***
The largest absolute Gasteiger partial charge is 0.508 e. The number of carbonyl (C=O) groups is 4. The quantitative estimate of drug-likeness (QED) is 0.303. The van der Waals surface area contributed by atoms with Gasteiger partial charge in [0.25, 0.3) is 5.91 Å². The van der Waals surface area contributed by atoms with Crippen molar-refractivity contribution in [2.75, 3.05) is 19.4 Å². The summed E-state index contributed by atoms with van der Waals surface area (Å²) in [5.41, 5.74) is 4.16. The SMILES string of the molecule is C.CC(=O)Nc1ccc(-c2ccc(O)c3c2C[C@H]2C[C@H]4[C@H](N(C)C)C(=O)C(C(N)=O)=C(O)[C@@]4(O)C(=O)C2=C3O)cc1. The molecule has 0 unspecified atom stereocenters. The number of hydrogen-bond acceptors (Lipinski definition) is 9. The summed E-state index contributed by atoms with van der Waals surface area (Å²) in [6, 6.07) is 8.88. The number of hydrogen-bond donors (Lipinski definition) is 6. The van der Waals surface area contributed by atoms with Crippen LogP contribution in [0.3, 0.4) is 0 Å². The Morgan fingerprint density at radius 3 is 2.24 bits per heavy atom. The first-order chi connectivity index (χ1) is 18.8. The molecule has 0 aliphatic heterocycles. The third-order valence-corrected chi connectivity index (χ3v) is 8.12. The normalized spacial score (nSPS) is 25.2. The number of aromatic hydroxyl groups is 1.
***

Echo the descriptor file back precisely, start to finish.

The largest absolute Gasteiger partial charge is 0.508 e. The number of carbonyl (C=O) groups is 4. The quantitative estimate of drug-likeness (QED) is 0.303. The van der Waals surface area contributed by atoms with Gasteiger partial charge in [0.25, 0.3) is 5.91 Å². The van der Waals surface area contributed by atoms with Crippen molar-refractivity contribution in [2.75, 3.05) is 19.4 Å². The summed E-state index contributed by atoms with van der Waals surface area (Å²) in [5.41, 5.74) is 4.16. The SMILES string of the molecule is C.CC(=O)Nc1ccc(-c2ccc(O)c3c2C[C@H]2C[C@H]4[C@H](N(C)C)C(=O)C(C(N)=O)=C(O)[C@@]4(O)C(=O)C2=C3O)cc1. The molecule has 0 unspecified atom stereocenters. The number of hydrogen-bond acceptors (Lipinski definition) is 9. The summed E-state index contributed by atoms with van der Waals surface area (Å²) in [6, 6.07) is 8.88. The number of hydrogen-bond donors (Lipinski definition) is 6. The van der Waals surface area contributed by atoms with Crippen LogP contribution in [0.3, 0.4) is 0 Å². The Morgan fingerprint density at radius 3 is 2.24 bits per heavy atom. The first-order chi connectivity index (χ1) is 18.8. The molecule has 0 aliphatic heterocycles. The third-order valence-corrected chi connectivity index (χ3v) is 8.12. The normalized spacial score (nSPS) is 25.2. The number of aromatic hydroxyl groups is 1.